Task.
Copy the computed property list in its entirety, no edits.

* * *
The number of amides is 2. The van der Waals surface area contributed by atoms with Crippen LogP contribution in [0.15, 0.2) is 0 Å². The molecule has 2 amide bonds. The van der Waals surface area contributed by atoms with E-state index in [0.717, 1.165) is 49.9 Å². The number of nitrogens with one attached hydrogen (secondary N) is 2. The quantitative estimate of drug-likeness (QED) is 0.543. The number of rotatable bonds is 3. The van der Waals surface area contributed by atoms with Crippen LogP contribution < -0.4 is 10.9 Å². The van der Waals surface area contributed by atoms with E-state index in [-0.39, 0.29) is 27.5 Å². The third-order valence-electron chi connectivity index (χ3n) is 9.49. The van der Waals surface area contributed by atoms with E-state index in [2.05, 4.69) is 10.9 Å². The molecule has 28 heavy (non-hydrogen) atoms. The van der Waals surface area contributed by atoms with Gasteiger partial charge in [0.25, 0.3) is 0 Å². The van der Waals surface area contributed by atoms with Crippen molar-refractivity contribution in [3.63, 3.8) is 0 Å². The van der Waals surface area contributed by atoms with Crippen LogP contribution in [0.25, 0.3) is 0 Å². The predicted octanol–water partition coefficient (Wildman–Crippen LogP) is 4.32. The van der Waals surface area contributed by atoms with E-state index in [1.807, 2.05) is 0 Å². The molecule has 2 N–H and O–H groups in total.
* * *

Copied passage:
The number of amides is 2. The van der Waals surface area contributed by atoms with Crippen LogP contribution in [0.15, 0.2) is 0 Å². The molecule has 2 amide bonds. The van der Waals surface area contributed by atoms with E-state index in [0.717, 1.165) is 49.9 Å². The number of nitrogens with one attached hydrogen (secondary N) is 2. The quantitative estimate of drug-likeness (QED) is 0.543. The number of rotatable bonds is 3. The van der Waals surface area contributed by atoms with Crippen LogP contribution < -0.4 is 10.9 Å². The van der Waals surface area contributed by atoms with E-state index in [-0.39, 0.29) is 27.5 Å². The third-order valence-electron chi connectivity index (χ3n) is 9.49. The van der Waals surface area contributed by atoms with E-state index in [2.05, 4.69) is 10.9 Å². The molecule has 28 heavy (non-hydrogen) atoms. The van der Waals surface area contributed by atoms with Gasteiger partial charge in [0.25, 0.3) is 0 Å². The van der Waals surface area contributed by atoms with Crippen molar-refractivity contribution in [3.63, 3.8) is 0 Å². The van der Waals surface area contributed by atoms with Crippen LogP contribution in [0.25, 0.3) is 0 Å². The predicted octanol–water partition coefficient (Wildman–Crippen LogP) is 4.32. The van der Waals surface area contributed by atoms with E-state index in [1.807, 2.05) is 0 Å². The molecule has 2 N–H and O–H groups in total.